Author Profile: Terry Farish

Author of The Good Braider

Braiderhires“Tom Haines, international reporter for the Boston Globe wrote about his work, “I have sought to document intimate moments of humanity…By writing about such scenes I hope readers might find not difference of land and lives, but a more personal understanding of our common experience.”  The I’m Your Neighbor, Portland books also document intimate moments about the lives of newcomers to Maine. My hope is that a community reading these books will feel curiosity and begin to imagine each other’s lives with interest and feel safe with one another.” –Terry Farish on I’m Your Neighbor, Portland

I’m Your Neighbor, Portland could not be a success without our Immigrant Literacy Adviser Terry Farish. She is also the author of featured book The Good Braider which follows a refugee named Viola in her journey from her village in South Sudan to Portland, Maine. Here Farish talks about her experience and inspiration in writing The Good Braider.

VISIT Farish’s blog “The Good Braider” for more about South Sudan and her research on the book.

JOIN US at the Portland Public Library on July 11th to celebrate the title.

Terry with author Maria Padian (right) at the I'm Your Neighbor, Portland launch

Terry with author Maria Padian (right) at the I’m Your Neighbor, Portland launch

On Writing The Good Braider

Terry Farish’s involvement with the Sudanese community began at the Reiche Branch Library in Portland, Maine, where she worked in 2001.   She worked with families from countries around the world including children and teens from Sudan. She remembers talking with one boy from Sudan and asking him about the food that he ate and instead of trying to describe it, he invited her over for dinner where his mother could cook for her and she could experience it for herself.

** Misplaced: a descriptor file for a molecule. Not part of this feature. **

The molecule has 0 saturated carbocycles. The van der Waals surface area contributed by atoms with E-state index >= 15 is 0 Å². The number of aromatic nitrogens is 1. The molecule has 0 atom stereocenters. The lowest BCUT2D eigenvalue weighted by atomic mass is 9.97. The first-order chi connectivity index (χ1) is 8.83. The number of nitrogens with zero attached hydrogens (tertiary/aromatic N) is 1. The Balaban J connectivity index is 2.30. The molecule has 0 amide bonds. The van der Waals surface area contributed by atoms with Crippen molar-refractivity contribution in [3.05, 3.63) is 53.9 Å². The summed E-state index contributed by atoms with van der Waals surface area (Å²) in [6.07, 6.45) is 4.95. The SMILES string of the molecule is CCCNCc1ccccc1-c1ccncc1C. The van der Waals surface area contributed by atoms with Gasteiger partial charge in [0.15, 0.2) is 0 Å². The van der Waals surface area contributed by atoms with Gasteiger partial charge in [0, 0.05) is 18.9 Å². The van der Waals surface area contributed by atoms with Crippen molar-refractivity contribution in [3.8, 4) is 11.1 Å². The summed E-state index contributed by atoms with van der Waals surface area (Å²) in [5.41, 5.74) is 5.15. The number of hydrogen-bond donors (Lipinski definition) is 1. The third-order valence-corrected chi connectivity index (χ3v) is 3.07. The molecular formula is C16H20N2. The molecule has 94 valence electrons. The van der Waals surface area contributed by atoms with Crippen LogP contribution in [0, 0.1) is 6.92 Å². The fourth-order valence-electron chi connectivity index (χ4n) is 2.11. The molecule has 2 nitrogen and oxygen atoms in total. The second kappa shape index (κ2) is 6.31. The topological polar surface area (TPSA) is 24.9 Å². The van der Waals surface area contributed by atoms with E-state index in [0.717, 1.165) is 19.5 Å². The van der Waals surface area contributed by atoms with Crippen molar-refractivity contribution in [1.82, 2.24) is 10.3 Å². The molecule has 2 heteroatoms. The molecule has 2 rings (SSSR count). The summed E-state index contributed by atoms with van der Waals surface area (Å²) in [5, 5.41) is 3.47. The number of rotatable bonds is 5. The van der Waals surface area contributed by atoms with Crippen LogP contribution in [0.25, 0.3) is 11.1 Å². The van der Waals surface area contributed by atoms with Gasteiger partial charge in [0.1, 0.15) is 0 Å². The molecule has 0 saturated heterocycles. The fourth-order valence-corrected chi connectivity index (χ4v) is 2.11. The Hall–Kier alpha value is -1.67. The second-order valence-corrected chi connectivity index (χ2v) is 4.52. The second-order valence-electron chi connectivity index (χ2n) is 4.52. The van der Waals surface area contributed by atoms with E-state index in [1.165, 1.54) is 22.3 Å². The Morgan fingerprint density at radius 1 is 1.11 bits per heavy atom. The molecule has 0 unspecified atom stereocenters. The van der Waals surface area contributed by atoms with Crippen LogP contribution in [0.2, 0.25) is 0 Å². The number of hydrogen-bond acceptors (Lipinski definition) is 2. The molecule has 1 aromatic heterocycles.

Farish originally started out researching and writing a non-fiction book about Sudanese teens in the U.S. but after many years of writing nonfiction, she turned to fiction, after beginning to write scenes in verse. After talking to people in the Sudanese community, she saw that the parents worried about their children who became Americanized quickly while the parents wanted them to keep their cultural identity.

Farish researched the history of Sudan and neighboring countries, including the impact of colonialism. She also researched the civil war that was taking place in Sudan.  Some of her sources included The Shadow of the Sun, The White Bone, Me Against My Brother,  and Voices of the African AncestorsFor more resources, see Farish’s “The Good Braider” blog under Researching South Sudan.

To understand the Sudanese culture, Farish turned to the Sudanese community in Maine. It was in their living rooms and kitchens where she collected oral histories of the families. She saw the expectations a family has for the  daughters, and the power of the mother in the family – all of which helped her create the mother-daughter relationship between her character Viola and her mother. She witnessed the ritual of braiding and learned the significance of the braids to the girl as part of her identity and culture. She also used specific details that were real for many Maine immigrants, such as the experience of going to an ESL class and working at Barber Foods in Portland.

Remember to save the date for I’m Your Neighbor, Portland’s celebration of The Good Braider!

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